Age of innocence thesis
But Archer turns away from her, preferring his dream to the reality.
May is thought to be pure and innocent, but knows and manipulates more than she is given credit for. Everyone must adhere to a complex code of taste and morals to be accepted.
Symbols in the age of innocence
With everyone cursing her, betraying her and hurting her, there was one person who was always there for her. Archer fears that May will decorate it in the style of her parents' house. Thus 'innocence' can be interpreted in many ways. He longed to question her, to hear more about the life of which her careless words had given him so illuminating a glimpse; but he feared to touch on distressing memories… He knows the conventions and follows them, but he also regards them with an attitude that ranges from tolerant irony to rage. Is he a hypocrite? Ellen's leaving so precipitately, however, is due to May. If, however, the van der Luydens extend a dinner invitation to socially accept Ellen, then New Yorkers have a clear signal of what is expected. The next opportunity comes in Chapter 33, after the dinner party that May and Archer host in honor of Ellen's departure. There are two elements that prevent this. She represents the death of the old order by demonstrating that even a woman of high birth and marriage is breaking out of traditional modes of gender roles and behavior just as other minor characters, such as those with new wealth like the Beaufort family as well as Mrs. Victorian women are beautiful trophies but innocent brides. Who, or what, keeps Archer and Ellen from ending up together?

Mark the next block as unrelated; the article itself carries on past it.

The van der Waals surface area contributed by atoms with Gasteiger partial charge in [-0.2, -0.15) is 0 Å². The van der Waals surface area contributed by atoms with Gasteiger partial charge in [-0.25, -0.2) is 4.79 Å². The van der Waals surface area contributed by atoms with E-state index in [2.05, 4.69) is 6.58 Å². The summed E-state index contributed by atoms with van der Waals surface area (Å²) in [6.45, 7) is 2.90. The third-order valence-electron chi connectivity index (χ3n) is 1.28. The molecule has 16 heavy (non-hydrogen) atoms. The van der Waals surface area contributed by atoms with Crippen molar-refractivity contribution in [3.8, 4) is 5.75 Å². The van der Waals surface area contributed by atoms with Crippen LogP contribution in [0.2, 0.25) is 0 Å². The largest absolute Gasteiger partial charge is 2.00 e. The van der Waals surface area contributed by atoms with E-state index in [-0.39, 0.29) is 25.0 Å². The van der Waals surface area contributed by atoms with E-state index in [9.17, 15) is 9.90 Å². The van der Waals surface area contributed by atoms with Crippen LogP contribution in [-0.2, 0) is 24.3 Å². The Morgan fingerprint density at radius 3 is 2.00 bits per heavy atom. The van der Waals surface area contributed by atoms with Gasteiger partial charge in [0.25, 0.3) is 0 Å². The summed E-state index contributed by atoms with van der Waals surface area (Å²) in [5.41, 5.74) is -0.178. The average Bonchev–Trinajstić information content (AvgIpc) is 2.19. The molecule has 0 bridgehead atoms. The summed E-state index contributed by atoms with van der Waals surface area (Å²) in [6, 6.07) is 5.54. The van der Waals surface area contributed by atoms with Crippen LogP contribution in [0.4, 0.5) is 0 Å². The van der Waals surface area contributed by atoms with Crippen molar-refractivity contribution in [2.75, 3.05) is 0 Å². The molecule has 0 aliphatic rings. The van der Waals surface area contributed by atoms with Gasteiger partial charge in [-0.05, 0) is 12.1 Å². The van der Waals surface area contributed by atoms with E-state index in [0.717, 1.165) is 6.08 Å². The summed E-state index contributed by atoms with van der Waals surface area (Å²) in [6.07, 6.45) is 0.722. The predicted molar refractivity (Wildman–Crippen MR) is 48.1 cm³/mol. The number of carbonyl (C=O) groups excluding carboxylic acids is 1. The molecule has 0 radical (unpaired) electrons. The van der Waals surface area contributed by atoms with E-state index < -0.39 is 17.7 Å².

It is a huge success, but under the surface it is a "civilized" triumph because of May's position as "wife. The love she always wanted.
The age of innocence themes
So what society judges as innocence is not always what it seems, and conversely, what it judges as guilt may not be. The individuals that make up 'society' are free to throw off old models and invent new ones, and this does happen within the timescale of the novel. Loyalty must be maintained. Thus Wharton suggests that the New York society that set itself up as the supreme arbiter of morals and taste is as transient and irrelevant as these objects. There are two elements that prevent this. Ellen's leaving so precipitately, however, is due to May. On one hand, the old society is innocent, in that it resolutely refuses to look at or admit to any of the "unpleasant" things of life: divorce, extra-marital affairs, or even new ideas brought in by artists, men and women of ideas, and "people who wrote". Once so important to the users, they are now labeled "Use unknown". Students were expected to draw on concepts they had studied over the length of the course. Tradition also is a way of passing on values. Despite that knowledge, Newland does not realize that the family has been plotting behind his back to keep him faithful.
The final opportunity, when Archer arrives at Ellen's apartment but does not go in, has nothing at all to do with the expectations of society or family pressure.
He knows what people talk about her and does not want her reputation to go lower than it is. He reserves rich golden-yellow roses for Ellen, whom he sees as fiery and passionate.
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